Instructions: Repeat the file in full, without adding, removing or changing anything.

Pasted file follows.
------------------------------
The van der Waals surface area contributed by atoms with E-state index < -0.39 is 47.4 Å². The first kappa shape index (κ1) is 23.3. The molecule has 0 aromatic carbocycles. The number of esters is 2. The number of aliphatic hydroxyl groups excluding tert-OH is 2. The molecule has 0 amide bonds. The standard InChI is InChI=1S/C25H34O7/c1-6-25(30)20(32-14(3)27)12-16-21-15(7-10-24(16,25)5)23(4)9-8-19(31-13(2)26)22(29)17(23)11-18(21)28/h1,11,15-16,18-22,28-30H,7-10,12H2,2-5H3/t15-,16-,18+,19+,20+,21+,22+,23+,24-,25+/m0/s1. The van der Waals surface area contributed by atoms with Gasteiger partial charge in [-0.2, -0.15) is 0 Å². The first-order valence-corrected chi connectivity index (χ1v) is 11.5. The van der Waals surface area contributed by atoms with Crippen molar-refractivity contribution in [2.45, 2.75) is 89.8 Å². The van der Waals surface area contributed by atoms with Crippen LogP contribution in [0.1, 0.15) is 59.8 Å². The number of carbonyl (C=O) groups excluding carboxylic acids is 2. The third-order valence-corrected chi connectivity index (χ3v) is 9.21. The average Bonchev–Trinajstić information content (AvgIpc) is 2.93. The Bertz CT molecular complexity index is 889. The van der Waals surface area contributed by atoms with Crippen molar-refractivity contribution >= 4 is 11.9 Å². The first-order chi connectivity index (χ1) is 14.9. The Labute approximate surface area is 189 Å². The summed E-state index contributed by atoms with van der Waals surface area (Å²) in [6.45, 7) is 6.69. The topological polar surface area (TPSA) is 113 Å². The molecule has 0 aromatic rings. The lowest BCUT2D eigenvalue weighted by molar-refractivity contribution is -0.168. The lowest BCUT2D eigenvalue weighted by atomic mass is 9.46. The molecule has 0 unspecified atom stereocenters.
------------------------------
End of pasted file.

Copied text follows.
The van der Waals surface area contributed by atoms with E-state index < -0.39 is 47.4 Å². The first kappa shape index (κ1) is 23.3. The molecule has 0 aromatic carbocycles. The number of esters is 2. The number of aliphatic hydroxyl groups excluding tert-OH is 2. The molecule has 0 amide bonds. The standard InChI is InChI=1S/C25H34O7/c1-6-25(30)20(32-14(3)27)12-16-21-15(7-10-24(16,25)5)23(4)9-8-19(31-13(2)26)22(29)17(23)11-18(21)28/h1,11,15-16,18-22,28-30H,7-10,12H2,2-5H3/t15-,16-,18+,19+,20+,21+,22+,23+,24-,25+/m0/s1. The van der Waals surface area contributed by atoms with Gasteiger partial charge in [-0.2, -0.15) is 0 Å². The first-order valence-corrected chi connectivity index (χ1v) is 11.5. The van der Waals surface area contributed by atoms with Crippen molar-refractivity contribution in [2.45, 2.75) is 89.8 Å². The van der Waals surface area contributed by atoms with Crippen LogP contribution in [0.1, 0.15) is 59.8 Å². The number of carbonyl (C=O) groups excluding carboxylic acids is 2. The third-order valence-corrected chi connectivity index (χ3v) is 9.21. The average Bonchev–Trinajstić information content (AvgIpc) is 2.93. The Bertz CT molecular complexity index is 889. The van der Waals surface area contributed by atoms with Crippen molar-refractivity contribution >= 4 is 11.9 Å². The first-order chi connectivity index (χ1) is 14.9. The Labute approximate surface area is 189 Å². The summed E-state index contributed by atoms with van der Waals surface area (Å²) in [6.45, 7) is 6.69. The topological polar surface area (TPSA) is 113 Å². The molecule has 0 aromatic rings. The lowest BCUT2D eigenvalue weighted by molar-refractivity contribution is -0.168. The lowest BCUT2D eigenvalue weighted by atomic mass is 9.46. The molecule has 0 unspecified atom stereocenters.